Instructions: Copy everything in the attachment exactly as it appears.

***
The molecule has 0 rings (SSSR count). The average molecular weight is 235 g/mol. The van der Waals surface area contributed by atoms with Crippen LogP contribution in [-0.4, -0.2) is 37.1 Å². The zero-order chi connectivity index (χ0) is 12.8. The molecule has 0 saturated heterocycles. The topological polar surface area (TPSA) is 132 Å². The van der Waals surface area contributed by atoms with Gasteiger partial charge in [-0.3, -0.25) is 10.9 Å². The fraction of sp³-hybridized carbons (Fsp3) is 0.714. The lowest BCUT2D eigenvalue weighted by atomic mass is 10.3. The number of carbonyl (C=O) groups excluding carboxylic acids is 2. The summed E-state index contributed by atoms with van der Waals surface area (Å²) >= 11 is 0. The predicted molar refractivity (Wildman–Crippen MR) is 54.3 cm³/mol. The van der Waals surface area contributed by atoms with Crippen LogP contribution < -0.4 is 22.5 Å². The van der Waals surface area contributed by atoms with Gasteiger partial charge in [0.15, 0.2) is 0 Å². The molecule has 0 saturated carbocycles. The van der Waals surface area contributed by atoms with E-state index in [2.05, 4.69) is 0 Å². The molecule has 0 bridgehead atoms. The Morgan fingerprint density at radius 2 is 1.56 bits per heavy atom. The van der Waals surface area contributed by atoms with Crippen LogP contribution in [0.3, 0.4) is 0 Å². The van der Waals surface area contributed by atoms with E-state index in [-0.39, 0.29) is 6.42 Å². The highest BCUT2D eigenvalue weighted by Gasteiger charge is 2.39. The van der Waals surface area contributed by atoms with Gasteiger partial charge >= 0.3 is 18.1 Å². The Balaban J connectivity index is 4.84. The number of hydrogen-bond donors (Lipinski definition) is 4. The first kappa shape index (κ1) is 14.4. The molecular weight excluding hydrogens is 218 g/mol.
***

The molecule has 0 rings (SSSR count). The average molecular weight is 235 g/mol. The van der Waals surface area contributed by atoms with Crippen LogP contribution in [-0.4, -0.2) is 37.1 Å². The zero-order chi connectivity index (χ0) is 12.8. The molecule has 0 saturated heterocycles. The topological polar surface area (TPSA) is 132 Å². The van der Waals surface area contributed by atoms with Gasteiger partial charge in [-0.3, -0.25) is 10.9 Å². The fraction of sp³-hybridized carbons (Fsp3) is 0.714. The lowest BCUT2D eigenvalue weighted by atomic mass is 10.3. The number of carbonyl (C=O) groups excluding carboxylic acids is 2. The summed E-state index contributed by atoms with van der Waals surface area (Å²) >= 11 is 0. The predicted molar refractivity (Wildman–Crippen MR) is 54.3 cm³/mol. The van der Waals surface area contributed by atoms with Crippen LogP contribution < -0.4 is 22.5 Å². The van der Waals surface area contributed by atoms with Gasteiger partial charge in [0.15, 0.2) is 0 Å². The molecule has 0 saturated carbocycles. The van der Waals surface area contributed by atoms with E-state index in [2.05, 4.69) is 0 Å². The molecule has 0 bridgehead atoms. The Morgan fingerprint density at radius 2 is 1.56 bits per heavy atom. The van der Waals surface area contributed by atoms with Crippen LogP contribution in [0.3, 0.4) is 0 Å². The van der Waals surface area contributed by atoms with E-state index in [-0.39, 0.29) is 6.42 Å². The highest BCUT2D eigenvalue weighted by Gasteiger charge is 2.39. The van der Waals surface area contributed by atoms with Gasteiger partial charge >= 0.3 is 18.1 Å². The Balaban J connectivity index is 4.84. The number of hydrogen-bond donors (Lipinski definition) is 4. The first kappa shape index (κ1) is 14.4. The molecular weight excluding hydrogens is 218 g/mol.